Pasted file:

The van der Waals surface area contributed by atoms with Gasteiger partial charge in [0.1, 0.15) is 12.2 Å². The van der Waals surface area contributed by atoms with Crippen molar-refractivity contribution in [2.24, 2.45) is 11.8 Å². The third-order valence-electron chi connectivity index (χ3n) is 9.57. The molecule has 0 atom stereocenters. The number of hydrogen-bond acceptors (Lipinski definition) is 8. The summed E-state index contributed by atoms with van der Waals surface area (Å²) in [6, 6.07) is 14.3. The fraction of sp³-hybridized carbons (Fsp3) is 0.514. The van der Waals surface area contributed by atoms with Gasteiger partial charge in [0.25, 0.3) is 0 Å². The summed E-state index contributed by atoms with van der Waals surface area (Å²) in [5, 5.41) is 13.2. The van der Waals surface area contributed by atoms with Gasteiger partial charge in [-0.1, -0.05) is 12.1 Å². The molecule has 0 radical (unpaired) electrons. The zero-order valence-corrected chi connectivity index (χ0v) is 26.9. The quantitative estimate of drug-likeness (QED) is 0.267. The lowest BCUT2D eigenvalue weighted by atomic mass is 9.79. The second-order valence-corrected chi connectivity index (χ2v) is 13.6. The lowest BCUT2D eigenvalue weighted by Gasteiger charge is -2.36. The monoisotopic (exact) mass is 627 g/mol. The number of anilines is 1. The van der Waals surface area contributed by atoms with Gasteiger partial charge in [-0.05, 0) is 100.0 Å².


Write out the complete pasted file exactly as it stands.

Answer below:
The van der Waals surface area contributed by atoms with Gasteiger partial charge in [0.1, 0.15) is 12.2 Å². The van der Waals surface area contributed by atoms with Crippen molar-refractivity contribution in [2.24, 2.45) is 11.8 Å². The third-order valence-electron chi connectivity index (χ3n) is 9.57. The molecule has 0 atom stereocenters. The number of hydrogen-bond acceptors (Lipinski definition) is 8. The summed E-state index contributed by atoms with van der Waals surface area (Å²) in [6, 6.07) is 14.3. The fraction of sp³-hybridized carbons (Fsp3) is 0.514. The van der Waals surface area contributed by atoms with Gasteiger partial charge in [0.25, 0.3) is 0 Å². The summed E-state index contributed by atoms with van der Waals surface area (Å²) in [5, 5.41) is 13.2. The van der Waals surface area contributed by atoms with Gasteiger partial charge in [-0.1, -0.05) is 12.1 Å². The molecule has 0 radical (unpaired) electrons. The zero-order valence-corrected chi connectivity index (χ0v) is 26.9. The quantitative estimate of drug-likeness (QED) is 0.267. The lowest BCUT2D eigenvalue weighted by atomic mass is 9.79. The second-order valence-corrected chi connectivity index (χ2v) is 13.6. The lowest BCUT2D eigenvalue weighted by Gasteiger charge is -2.36. The monoisotopic (exact) mass is 627 g/mol. The number of anilines is 1. The van der Waals surface area contributed by atoms with Gasteiger partial charge in [-0.05, 0) is 100.0 Å².